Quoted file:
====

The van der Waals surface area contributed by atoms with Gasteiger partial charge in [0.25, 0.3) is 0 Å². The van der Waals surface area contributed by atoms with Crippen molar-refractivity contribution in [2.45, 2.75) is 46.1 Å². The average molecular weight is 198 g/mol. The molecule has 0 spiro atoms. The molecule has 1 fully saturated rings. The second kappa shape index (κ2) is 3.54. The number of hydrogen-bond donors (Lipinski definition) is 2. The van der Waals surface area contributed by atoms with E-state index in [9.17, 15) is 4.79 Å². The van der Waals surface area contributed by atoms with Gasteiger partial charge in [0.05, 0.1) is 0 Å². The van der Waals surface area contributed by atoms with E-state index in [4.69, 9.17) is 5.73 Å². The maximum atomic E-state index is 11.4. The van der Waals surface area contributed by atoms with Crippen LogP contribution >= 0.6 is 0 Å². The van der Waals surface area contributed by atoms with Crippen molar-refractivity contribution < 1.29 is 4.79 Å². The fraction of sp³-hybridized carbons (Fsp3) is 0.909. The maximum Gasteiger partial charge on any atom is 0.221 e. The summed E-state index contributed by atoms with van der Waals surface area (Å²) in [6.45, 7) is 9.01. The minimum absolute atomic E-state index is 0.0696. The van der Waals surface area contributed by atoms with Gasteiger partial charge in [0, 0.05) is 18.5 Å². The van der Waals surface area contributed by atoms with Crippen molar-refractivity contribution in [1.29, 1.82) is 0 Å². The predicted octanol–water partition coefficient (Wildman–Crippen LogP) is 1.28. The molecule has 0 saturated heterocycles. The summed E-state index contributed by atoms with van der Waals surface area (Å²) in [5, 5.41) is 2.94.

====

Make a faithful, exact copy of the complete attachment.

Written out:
The van der Waals surface area contributed by atoms with Gasteiger partial charge in [0.25, 0.3) is 0 Å². The van der Waals surface area contributed by atoms with Crippen molar-refractivity contribution in [2.45, 2.75) is 46.1 Å². The average molecular weight is 198 g/mol. The molecule has 0 spiro atoms. The molecule has 1 fully saturated rings. The second kappa shape index (κ2) is 3.54. The number of hydrogen-bond donors (Lipinski definition) is 2. The van der Waals surface area contributed by atoms with E-state index in [9.17, 15) is 4.79 Å². The van der Waals surface area contributed by atoms with Gasteiger partial charge in [0.05, 0.1) is 0 Å². The van der Waals surface area contributed by atoms with E-state index in [4.69, 9.17) is 5.73 Å². The maximum atomic E-state index is 11.4. The van der Waals surface area contributed by atoms with Crippen LogP contribution >= 0.6 is 0 Å². The van der Waals surface area contributed by atoms with Crippen molar-refractivity contribution < 1.29 is 4.79 Å². The fraction of sp³-hybridized carbons (Fsp3) is 0.909. The maximum Gasteiger partial charge on any atom is 0.221 e. The summed E-state index contributed by atoms with van der Waals surface area (Å²) in [6.45, 7) is 9.01. The minimum absolute atomic E-state index is 0.0696. The van der Waals surface area contributed by atoms with Gasteiger partial charge in [0, 0.05) is 18.5 Å². The van der Waals surface area contributed by atoms with Crippen molar-refractivity contribution in [1.29, 1.82) is 0 Å². The predicted octanol–water partition coefficient (Wildman–Crippen LogP) is 1.28. The molecule has 0 saturated heterocycles. The summed E-state index contributed by atoms with van der Waals surface area (Å²) in [5, 5.41) is 2.94.